“Training with fat loss as a priority”
Training for Fat Loss
“Training with fat loss as a priority”
I have been making a living by training Clients and athletes for almost 8 years now and the most common misconceptions I see on regular basis is around is training for fat loss. I see this more with females then males that they should avoid resistance (weights) training and only train cardio and Ab/core exercises to get the body and look they are hoping to achieve. When we train Strength in class there usually isn’t the enthusiasm you see when there might be a long KB , sit up , run/row WOD .If you are one of these people then most likely you not getting the results you where hoping for and things have maybe dipped or plateaued over time from the initial hit you achieved when you began your training with a loss of a few kilos. This faulty approach is perpetuated by novice trainers, workout routines published in “fitness” magazines, and a few common exercise myths.
The hour or so you spend in the gym accounts for a very small portion of your daily caloric expenditure. Unless you are a professional athlete that trains and practices for several hours each day, the large majority of your daily caloric expenditure comes from your Basal Metabolic Rate (or BMR), the calories burned to sustain your bodily functions on a daily basis. One of the most effective ways of increasing your BMR is through increasing the amount of lean muscle mass on your body. This is, of course, only achievable through weight training, preferably in the form of deadlifts, squats, presses, and other multi-joint, compound movements. You see, for every pound of lean muscle that you add, you will burn approximately 50 calories more per day. That might not sound like much but keep in mind if you swap out 5 pounds of fat for 5 pounds of muscle, you will burn close to 300 extra calories a day before you even hit the gym. Furthermore, intense weight training results in an afterburn effect where your metabolism is elevated for up to 38 hours after your training session. This is known as excess post-exercise oxygen consumption, or EPOC read more about it here (http://en.wikipedia.org/wiki/Excess_post-exercise_oxygen_consumption) Doing cardio alone will only decrease your BMR as time goes on. This turns into an uphill battle as your BMR keeps dropping, you’ll need to increase the amount of cardio you do to create the same deficit. Without weight training, you’ll lose muscle which will actually account for some weight loss, and you might even lose a few pounds of fat if your diet is decent, but it’s unlikely you will achieve (or maintain) the level of fat loss you desire.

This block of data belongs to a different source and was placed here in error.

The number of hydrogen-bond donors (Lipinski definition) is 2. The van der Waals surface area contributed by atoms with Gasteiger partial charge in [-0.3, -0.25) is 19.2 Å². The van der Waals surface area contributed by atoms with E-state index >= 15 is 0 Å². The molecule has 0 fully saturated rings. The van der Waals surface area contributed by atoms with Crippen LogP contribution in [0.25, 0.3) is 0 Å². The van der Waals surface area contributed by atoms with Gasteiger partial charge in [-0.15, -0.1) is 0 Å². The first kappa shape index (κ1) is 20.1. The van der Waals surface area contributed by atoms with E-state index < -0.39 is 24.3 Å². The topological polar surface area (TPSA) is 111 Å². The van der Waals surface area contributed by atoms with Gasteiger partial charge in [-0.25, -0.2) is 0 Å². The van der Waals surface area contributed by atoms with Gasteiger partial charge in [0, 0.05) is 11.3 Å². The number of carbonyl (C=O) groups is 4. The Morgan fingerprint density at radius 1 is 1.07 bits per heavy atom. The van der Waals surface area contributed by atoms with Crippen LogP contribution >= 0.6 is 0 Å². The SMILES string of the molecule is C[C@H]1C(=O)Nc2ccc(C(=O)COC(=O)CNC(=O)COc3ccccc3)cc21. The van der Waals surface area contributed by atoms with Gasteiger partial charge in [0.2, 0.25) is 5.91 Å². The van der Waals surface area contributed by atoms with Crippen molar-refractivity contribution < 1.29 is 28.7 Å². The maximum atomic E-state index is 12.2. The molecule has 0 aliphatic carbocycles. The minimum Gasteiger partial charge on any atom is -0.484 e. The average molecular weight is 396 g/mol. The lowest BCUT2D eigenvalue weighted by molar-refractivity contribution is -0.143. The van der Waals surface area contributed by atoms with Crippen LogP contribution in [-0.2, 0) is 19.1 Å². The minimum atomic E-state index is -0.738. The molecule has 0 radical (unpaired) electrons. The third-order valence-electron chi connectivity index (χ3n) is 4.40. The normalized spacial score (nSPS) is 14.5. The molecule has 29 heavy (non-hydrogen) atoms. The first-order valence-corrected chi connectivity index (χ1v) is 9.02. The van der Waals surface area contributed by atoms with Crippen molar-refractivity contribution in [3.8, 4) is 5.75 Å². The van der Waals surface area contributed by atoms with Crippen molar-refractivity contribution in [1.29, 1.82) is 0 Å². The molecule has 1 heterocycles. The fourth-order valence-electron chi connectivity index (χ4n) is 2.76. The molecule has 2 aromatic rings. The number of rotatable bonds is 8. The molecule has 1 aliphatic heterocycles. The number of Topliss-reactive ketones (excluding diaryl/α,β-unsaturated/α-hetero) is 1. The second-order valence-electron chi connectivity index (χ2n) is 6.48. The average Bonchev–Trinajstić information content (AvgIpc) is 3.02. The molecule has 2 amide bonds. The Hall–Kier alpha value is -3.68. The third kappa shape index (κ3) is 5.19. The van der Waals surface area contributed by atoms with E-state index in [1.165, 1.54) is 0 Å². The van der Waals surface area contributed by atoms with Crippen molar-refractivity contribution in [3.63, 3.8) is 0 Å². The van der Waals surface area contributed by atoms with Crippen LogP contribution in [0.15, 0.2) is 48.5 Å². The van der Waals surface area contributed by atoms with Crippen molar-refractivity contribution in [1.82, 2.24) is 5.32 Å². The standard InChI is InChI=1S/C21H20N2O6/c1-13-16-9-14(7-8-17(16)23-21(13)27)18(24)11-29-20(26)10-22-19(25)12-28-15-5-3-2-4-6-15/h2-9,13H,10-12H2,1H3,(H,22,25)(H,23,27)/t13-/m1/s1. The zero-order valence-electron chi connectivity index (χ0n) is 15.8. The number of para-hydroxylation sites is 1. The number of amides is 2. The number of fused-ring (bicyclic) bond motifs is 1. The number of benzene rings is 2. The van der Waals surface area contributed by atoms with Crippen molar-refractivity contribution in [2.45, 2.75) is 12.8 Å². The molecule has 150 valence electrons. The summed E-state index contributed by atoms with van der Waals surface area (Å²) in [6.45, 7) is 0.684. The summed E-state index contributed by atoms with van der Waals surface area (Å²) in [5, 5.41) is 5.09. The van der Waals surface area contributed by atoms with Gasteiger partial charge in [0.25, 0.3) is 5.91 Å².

“Won’t weights make me bulky?”
Getting big and muscular is very hard to do. Just ask any average male. It takes years of hard work, the right training program, and a lot of food . . . it just doesn’t happen by accident. Weight training will add a few pounds of needed lean body mass which will in turn make you leaner and give you a better looking physique. Women simply don’t have the levels of testosterone needed to support the type of muscle growth you fear. Unless you are taking anabolic steroids, gaining too much muscle is probably the least of your worries. And if you are taking steroids, gaining muscle is still probably the least of your issues.
“Marathon runners are skinny, shouldn’t I run to become thinner?”
That makes as much sense as been a jocky will make me shorter. This logical fallacy is commonplace in fitness as many people are quick to make hasty generalizations. In any sport, genetics certainly play an important role. The best runners are thin because skinny people make for better runners. Just as the best jockeys are small, the best runners are thin. In fact, many people who take up running end up “skinny fat”, a physique denoted by a lack of lean muscle mass and often accompanied by a noticeable amount of fat in there appearance. These people are known to complain about being unable to lose the last the few pounds of fat around their midsection while sipping on a fruit smoothie or over a lunch of whole grain pasta.
“So how do I go about increasing my lean body mass and improving my body composition?”
Definitely focus on the strength component in our group workouts. If you want to get more experienced hit thte strength program on Saturdays in blackrock. You’ll focus on the core lifts, increasing strength, lean body mass, and overall performance. Many of the clients in CFD have leaned out while getting stronger at the same time. With a new focus on your weight training and some intermittent fasting( http://crossfitdublin.ie/index.php/2012/08/crossfit-47/) will help you lean out .If you are less than 100% satisfied with your results, I hope you’ll consider my recommendations.
Contact me if you need further guidance.